John Engel

Recent Articles

UPDATED: Community Forum on ‘The Future of Town-Owned Buildings’ To Be Scheduled

[Note:  Originally scheduled for March, this forum will be held some time after budget season. We apologize for any inconvenience.]

The Town of New Canaan in partnership with NewCanaanite.com will present a community-wide forum on “The Future of Town-Owned Buildings.”

Panelists will include:

Town Council Chairman John Engel
First Selectman Kevin Moynihan
Town Building Evaluation & Use Committee Co-Chair and Board of Finance member Amy Murphy Carroll
Architectural preservationist Marty Skrelunas

The forum will be held at Town Hall, moderated by NewCanaanite.com owner and editor Michael Dinan. Refreshments will be served. New Canaan is working toward major decisions about the uses and futures of town-owned buildings. A selectmen-appointed committee in December produced an in-depth review of some 50 such structures in New Canaan, including recommendations in many cases about what could be done with them. Right now, elected and appointed officials are weighing decisions about spending money next fiscal year to study or alter buildings in ways that could rearrange not just where municipal departments are located but whether some buildings continue under town ownership or exist at all. Continue Reading →

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Town: Former Outback Building Will Not Serve as Home to Alternative High School; Market Value of Building To Be Gauged

The former Outback Teen Center downtown is off the table at this point as a possible future home for an “alternative high school” program envisioned by the school district, the town’s highest elected official said Tuesday. In order to maximize the value of the shuttered, centrally located building, New Canaan first must find out whether it can be rented or sold, according to First Selectman Kevin Moynihan. “And in order to do that, you have to expose it to the market,” Moynihan told NewCanaanite.com following a full day’s worth of meetings on the fiscal year 2019 budget, which now moves to the Board of Finance. Moynihan said the decision was informed by a committee of the Town Council. Members of the Council’s Education Committee, and Moynihan himself, met Jan. Continue Reading →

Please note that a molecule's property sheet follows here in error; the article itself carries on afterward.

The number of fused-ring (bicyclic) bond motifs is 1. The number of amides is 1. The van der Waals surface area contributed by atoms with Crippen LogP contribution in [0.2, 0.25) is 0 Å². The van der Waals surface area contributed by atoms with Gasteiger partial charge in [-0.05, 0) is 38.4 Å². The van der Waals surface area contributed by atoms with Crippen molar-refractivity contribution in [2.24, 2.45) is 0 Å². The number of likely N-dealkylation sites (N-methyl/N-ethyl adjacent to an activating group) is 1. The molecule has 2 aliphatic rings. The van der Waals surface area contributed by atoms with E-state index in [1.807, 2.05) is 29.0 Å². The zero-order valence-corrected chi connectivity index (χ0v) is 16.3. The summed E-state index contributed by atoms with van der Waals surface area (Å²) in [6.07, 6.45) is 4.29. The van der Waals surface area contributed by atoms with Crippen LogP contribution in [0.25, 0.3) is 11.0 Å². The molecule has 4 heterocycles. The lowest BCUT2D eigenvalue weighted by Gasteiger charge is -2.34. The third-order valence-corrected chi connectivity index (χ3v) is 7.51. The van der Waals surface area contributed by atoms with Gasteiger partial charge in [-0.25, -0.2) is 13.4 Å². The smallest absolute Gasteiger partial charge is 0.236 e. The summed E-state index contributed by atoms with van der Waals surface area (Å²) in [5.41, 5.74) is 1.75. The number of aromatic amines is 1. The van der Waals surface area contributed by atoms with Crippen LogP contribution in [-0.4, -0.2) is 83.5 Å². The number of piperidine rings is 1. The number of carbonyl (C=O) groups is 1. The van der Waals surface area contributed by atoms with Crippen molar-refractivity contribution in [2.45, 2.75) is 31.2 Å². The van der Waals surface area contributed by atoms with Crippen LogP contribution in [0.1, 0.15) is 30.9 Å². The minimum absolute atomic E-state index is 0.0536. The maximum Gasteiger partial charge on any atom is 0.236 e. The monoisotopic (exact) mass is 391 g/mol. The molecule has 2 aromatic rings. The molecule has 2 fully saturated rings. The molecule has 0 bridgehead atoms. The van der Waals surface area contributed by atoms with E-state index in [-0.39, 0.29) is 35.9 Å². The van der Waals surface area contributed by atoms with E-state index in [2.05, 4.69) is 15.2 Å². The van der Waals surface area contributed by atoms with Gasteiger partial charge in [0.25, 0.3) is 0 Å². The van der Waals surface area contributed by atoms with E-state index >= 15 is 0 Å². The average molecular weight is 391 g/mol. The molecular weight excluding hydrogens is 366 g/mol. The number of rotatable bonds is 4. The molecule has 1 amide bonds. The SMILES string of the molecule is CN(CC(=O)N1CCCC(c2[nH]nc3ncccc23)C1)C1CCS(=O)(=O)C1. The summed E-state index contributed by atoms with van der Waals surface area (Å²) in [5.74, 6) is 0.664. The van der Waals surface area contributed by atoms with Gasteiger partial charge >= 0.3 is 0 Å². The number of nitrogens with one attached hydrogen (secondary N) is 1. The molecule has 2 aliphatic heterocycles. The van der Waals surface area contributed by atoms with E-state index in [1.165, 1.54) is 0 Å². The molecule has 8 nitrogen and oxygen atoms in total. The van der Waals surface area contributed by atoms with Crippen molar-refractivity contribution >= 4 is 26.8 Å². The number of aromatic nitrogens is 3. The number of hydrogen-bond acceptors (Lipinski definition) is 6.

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Town Council by 8-3 Vote Elects Mike Mauro To Fill Open Seat

New Canaan’s legislative body on Monday night voted to fill a vacancy in the 12-member group with a father of twin kindergartners who has resided in New Canaan for two years and works as an attorney. Mike Mauro will fill a Town Council seat previously held by fellow Republican Ken Campbell, following an 8-3 vote during a special meeting at Town Hall. He was one of two candidates for the open seat, along with Democrat Colm Dobbyn, a 25-year resident of New Canaan and attorney who is the longest-serving member of the Inland Wetlands Commission. Describing himself and his wife, Melissa, as family-oriented young parents and hard-working professionals—she works for a commodities firm based in Switzerland—Mauro said he specializes in labor employment and views his candidacy for the Council as an opportunity to give back to a town he and Melissa quickly embraced after falling in love with its schools. “You know, it’s getting tougher and tougher to get into this town—it’s getting tougher and tougher to stay in this town,” he said during the meeting, attended by about 50 people including First Selectman Kevin Moynihan, Selectman Kit Devereaux and several members of the Democratic and Republican Town Committees. Continue Reading →